The central government “will bear in mind” Barcelona City Council’s offer to take in 100 refugees who are currently in Athens, but will do so within the framework of the relocation programme agreed with European partners last year. The programme is meant to see 17,337 refugees hosted over the course of two years, of which only 18 have arrived in the Spanish state to date.
This was the reply from the President of Spain, Mariano Rajoy, to the letter sent last week by the Mayor, Ada Colau, as part of the agreement between the cities which was reached with her Athens counterpart, Iorgos Kaminis.
Rajoy expresses his appreciation for “the generosity” shown by City Council and the city of Barcelona and asks Colau to inform the Ministry for Employment and Social Security and the Spanish Federation of Municipalities and Provinces (FEMP) on the resources City Council has in place “to be able to organise in the most convenient manner the reception” of refugees arriving in the Spanish state.
In his letter, Rajoy states that the Italian and Greek authorities have been informed that Spain will “immediately” set about resettling 32 more refugees from Italy and 150 from Greece. The Spanish president points out that asylum matters are the exclusive responsibility of the state and that both operations must be carried out within the framework of European procedures.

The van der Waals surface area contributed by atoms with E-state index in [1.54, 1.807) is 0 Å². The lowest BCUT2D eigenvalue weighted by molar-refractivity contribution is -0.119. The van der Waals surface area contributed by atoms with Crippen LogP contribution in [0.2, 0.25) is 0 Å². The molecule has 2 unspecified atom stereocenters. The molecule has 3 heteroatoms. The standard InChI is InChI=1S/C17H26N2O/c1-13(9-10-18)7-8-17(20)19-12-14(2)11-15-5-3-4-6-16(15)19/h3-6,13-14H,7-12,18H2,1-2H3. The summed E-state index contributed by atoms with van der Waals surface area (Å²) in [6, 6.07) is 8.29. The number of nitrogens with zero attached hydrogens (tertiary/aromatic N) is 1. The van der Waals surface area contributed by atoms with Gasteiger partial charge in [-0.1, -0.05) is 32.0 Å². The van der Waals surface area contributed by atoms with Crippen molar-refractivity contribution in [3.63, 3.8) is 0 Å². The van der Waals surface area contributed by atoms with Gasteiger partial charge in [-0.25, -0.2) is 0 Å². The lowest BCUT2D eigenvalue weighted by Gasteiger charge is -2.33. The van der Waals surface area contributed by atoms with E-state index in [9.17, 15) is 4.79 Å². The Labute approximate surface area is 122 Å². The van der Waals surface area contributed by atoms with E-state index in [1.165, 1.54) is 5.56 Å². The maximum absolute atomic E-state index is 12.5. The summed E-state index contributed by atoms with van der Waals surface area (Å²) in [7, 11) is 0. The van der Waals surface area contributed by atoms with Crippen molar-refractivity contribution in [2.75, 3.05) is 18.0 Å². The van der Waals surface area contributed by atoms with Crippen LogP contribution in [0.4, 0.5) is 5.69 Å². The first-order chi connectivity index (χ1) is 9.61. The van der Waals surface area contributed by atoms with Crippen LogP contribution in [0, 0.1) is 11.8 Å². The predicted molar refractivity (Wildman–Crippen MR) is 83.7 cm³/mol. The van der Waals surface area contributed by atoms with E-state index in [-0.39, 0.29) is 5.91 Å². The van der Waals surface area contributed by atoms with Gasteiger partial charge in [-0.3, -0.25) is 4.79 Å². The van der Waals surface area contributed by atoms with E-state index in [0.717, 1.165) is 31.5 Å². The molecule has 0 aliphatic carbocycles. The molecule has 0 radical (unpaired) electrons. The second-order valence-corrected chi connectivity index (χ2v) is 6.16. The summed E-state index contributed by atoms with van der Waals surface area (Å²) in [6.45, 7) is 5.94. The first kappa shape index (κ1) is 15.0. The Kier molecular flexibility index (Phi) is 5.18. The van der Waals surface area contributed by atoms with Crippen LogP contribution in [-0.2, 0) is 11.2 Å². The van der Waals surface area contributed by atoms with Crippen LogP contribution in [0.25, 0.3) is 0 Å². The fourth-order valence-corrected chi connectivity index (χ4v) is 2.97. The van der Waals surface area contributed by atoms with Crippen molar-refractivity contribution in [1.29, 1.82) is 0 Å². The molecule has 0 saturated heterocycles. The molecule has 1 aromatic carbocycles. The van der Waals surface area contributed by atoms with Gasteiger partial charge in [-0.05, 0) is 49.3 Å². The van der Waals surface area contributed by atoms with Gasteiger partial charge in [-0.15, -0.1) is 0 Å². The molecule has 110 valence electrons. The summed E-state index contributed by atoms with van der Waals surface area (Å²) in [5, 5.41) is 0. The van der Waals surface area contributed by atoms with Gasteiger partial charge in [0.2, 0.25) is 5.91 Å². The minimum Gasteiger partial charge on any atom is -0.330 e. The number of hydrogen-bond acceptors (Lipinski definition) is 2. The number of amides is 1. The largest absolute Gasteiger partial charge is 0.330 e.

The central government has also announced it is working with the UNHCR to organise the arrival of 285 refugees before the end of April. The refugees in question are fleeing the Syrian conflict and are currently in countries which share borders with the region. The state should actually have taken in 854 people in 2015 as part of the national programme for the resettlement of refugees in Spain.
The Deputy Mayor for Social Rights and Councillor for Sant Andreu, Laia Ortiz, made reference to the response from central government to City Council’s offer during the media visit to the Casa Bloc, the district building belonging to INCASÒL which is shortly to receive refugees already in the city.
On behalf of City Council, Ortiz condemned the response as “shutting out the possibility of building solidarity between cities”, also noting that “it’s a new example of the lack of commitment” from the state on the human drama refugees are going through and a “flagrant breach” of human rights.
In keeping with the Spanish president’s request, in the next few days City Council will inform the Ministry for Employment and Social Security and the Spanish Federation of Municipalities and Provinces (FEMP) of its readiness to take in refugees and ensure that nothing impedes their arrival in Barcelona.